KCVA Leaders Participate in Point-in-Time Count - Kansas City VA Medical Center
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Kansas City VA Medical Center

 

KCVA Leaders Participate in Point-in-Time Count

KCPD and KCVA Point-in-Time Count

KCVA Medical Center Director, David Isaacks, joins KCPD Metro Officers before departing for the annual Point-in-Time Count.

By Vic Ziliani, KCVA Marketing Specialist
Monday, February 1, 2021

This year members of the Kansas City VA Medical Center (KCVA) executive leadership teamed up with community partners for the annual Point-in-Time (PIT) count. The PIT count occurs every year and is a national census of area homeless persons. KCVA leadership teamed up with local officials to count the metro homeless.  

Throughout the day and evening, KCVA executives met at local agencies and supported the PIT counts at these locations: Benilde Hall/Safe Haven, Footprints, Harbor Light Village. KCVA Medical Center Director David Isaacks and Assistant Medical Center Director, Angela Athmann joined the Kansas City Police Department, Metro Patrol Division in compiling local homeless data as a part of a police ride along.   

“The point in time is a date set nationally, and that is to make sure we are not double counting, said Isaacks. “One of the reasons it is done this time of year is not just because of funding, but because it is when there are a lot more homeless folks residing in shelters and known locations, so it is easier to capture all the counts and then be able to provide resources back to those individuals. When it’s warmer, there is a lot more transient in the homeless population where folks may not be utilizing shelters or the food trucks in known locations like they do during the winter.  

“This evening we’ll go around to different community locations, and we will count homeless individuals. The VA is part of that because we have a strong mission to end homelessness in the metro. That’s how we’re connected to this community action. About ten years ago, the VA took this on as a primary mission to end homelessness among Veterans. That’s where we started to develop these relationships with community partners and get additional authorities from Congress to deliver care and resources to homeless Veterans.  

“The count is critical because that’s how nationally the funding may come from the federal government or the state government to provide resources to the community for homeless initiatives. Still, specifically for Veterans, as we take part in this, we count and take the survey regardless of whether they are a Veteran or not. Specifically, when we identify that it is a Veteran, then we can wrap additional services around the Veteran according to our health care system.”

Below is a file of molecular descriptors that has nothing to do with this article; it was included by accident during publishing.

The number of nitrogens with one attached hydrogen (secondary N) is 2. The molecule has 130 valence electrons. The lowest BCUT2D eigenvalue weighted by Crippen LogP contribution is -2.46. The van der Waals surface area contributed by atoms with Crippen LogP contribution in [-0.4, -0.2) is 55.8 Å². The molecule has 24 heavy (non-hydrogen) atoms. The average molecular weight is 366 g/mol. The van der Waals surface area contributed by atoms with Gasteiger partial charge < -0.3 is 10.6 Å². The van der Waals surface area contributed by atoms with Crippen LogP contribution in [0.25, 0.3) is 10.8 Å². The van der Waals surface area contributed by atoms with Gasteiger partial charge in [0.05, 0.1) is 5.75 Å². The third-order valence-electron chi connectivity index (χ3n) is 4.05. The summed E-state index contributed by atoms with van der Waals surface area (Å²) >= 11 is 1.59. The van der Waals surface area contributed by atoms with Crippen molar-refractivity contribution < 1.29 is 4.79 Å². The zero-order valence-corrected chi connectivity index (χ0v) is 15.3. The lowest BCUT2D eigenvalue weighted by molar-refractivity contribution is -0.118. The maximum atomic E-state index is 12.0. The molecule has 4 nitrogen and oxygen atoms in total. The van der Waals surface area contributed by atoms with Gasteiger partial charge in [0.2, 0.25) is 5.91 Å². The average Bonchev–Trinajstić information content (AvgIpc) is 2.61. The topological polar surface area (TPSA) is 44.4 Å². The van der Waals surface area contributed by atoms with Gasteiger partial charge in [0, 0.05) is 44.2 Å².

KCVA Associate Director, Paula Roychauduri, joined Department of Veterans Affairs (VA) Homeless Providers Grant and Per Diem Program liaison, Susan Maloney, at Benilde Hall. They spent the afternoon meeting with Ken Vick, Executive Director at Benilde Hall, and homeless Veterans in the program while combining crucial data for VA. They counted 22 Veterans enrolled at Safe Haven for the larger metro count.  

Maloney said, “Point in Time information is the main source of data used to determine federal funding for our Homeless Veterans. The importance of our community’s partners like Benilde Hall who provide services to these vulnerable Veterans cannot be understated!” 

Why conduct a Point-in-Time count?  

The local counts are an essential part of establishing why an individual or family became homeless and further work to remedy state and national homeless communities. The U.S. Department of Housing and Urban Development (HUD) requires communities to conduct periodic counts of people experiencing homelessness. VA has actively supported the annual PIT Count for many years. Yearly PIT counts contribute to presenting timely homeless area data to understand better what area Veterans, individuals, and families are experiencing homelessness. The data is critical in building an essential part to craft a community-wide response. Local, state and national data is compiled and used to develop and enhance programs to combat homelessness. 

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